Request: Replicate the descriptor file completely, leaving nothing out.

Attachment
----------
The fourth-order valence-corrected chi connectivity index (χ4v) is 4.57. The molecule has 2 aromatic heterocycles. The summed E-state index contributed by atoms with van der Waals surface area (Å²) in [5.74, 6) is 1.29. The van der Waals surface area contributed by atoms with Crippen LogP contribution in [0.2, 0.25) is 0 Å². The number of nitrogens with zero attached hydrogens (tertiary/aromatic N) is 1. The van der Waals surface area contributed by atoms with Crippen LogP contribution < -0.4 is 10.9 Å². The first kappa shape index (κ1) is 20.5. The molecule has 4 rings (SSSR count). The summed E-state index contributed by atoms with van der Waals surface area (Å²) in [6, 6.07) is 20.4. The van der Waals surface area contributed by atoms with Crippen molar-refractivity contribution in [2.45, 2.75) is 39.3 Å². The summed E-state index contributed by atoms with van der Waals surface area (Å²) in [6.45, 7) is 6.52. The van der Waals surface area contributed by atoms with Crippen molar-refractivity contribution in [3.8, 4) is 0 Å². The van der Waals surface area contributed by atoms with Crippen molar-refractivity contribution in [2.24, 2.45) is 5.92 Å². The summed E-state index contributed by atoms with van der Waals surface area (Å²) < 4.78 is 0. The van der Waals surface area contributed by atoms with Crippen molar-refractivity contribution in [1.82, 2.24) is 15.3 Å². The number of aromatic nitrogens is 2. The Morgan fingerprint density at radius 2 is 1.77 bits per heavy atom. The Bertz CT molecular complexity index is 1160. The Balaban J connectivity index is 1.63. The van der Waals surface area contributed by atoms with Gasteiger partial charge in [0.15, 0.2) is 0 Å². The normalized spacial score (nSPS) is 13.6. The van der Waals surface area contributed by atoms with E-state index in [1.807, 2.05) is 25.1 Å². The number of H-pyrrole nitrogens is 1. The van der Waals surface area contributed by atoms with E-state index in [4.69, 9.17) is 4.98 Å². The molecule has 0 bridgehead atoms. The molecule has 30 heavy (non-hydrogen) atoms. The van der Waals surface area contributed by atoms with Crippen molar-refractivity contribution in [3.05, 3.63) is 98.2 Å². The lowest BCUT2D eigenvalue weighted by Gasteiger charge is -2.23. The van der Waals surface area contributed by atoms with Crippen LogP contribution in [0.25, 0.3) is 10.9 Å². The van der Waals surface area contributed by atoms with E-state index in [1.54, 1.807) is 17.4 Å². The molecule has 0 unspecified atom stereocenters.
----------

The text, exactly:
The fourth-order valence-corrected chi connectivity index (χ4v) is 4.57. The molecule has 2 aromatic heterocycles. The summed E-state index contributed by atoms with van der Waals surface area (Å²) in [5.74, 6) is 1.29. The van der Waals surface area contributed by atoms with Crippen LogP contribution in [0.2, 0.25) is 0 Å². The number of nitrogens with zero attached hydrogens (tertiary/aromatic N) is 1. The van der Waals surface area contributed by atoms with Crippen LogP contribution < -0.4 is 10.9 Å². The first kappa shape index (κ1) is 20.5. The molecule has 4 rings (SSSR count). The summed E-state index contributed by atoms with van der Waals surface area (Å²) in [6, 6.07) is 20.4. The van der Waals surface area contributed by atoms with Crippen molar-refractivity contribution in [2.45, 2.75) is 39.3 Å². The summed E-state index contributed by atoms with van der Waals surface area (Å²) in [6.45, 7) is 6.52. The van der Waals surface area contributed by atoms with Crippen molar-refractivity contribution in [3.8, 4) is 0 Å². The van der Waals surface area contributed by atoms with Crippen molar-refractivity contribution in [2.24, 2.45) is 5.92 Å². The summed E-state index contributed by atoms with van der Waals surface area (Å²) < 4.78 is 0. The van der Waals surface area contributed by atoms with Crippen molar-refractivity contribution in [1.82, 2.24) is 15.3 Å². The number of aromatic nitrogens is 2. The Morgan fingerprint density at radius 2 is 1.77 bits per heavy atom. The Bertz CT molecular complexity index is 1160. The Balaban J connectivity index is 1.63. The van der Waals surface area contributed by atoms with Gasteiger partial charge in [0.15, 0.2) is 0 Å². The normalized spacial score (nSPS) is 13.6. The van der Waals surface area contributed by atoms with E-state index in [1.807, 2.05) is 25.1 Å². The number of H-pyrrole nitrogens is 1. The van der Waals surface area contributed by atoms with E-state index in [4.69, 9.17) is 4.98 Å². The molecule has 0 bridgehead atoms. The molecule has 30 heavy (non-hydrogen) atoms. The van der Waals surface area contributed by atoms with Crippen molar-refractivity contribution in [3.05, 3.63) is 98.2 Å². The lowest BCUT2D eigenvalue weighted by Gasteiger charge is -2.23. The van der Waals surface area contributed by atoms with Crippen LogP contribution in [0.25, 0.3) is 10.9 Å². The van der Waals surface area contributed by atoms with E-state index in [1.54, 1.807) is 17.4 Å². The molecule has 0 unspecified atom stereocenters.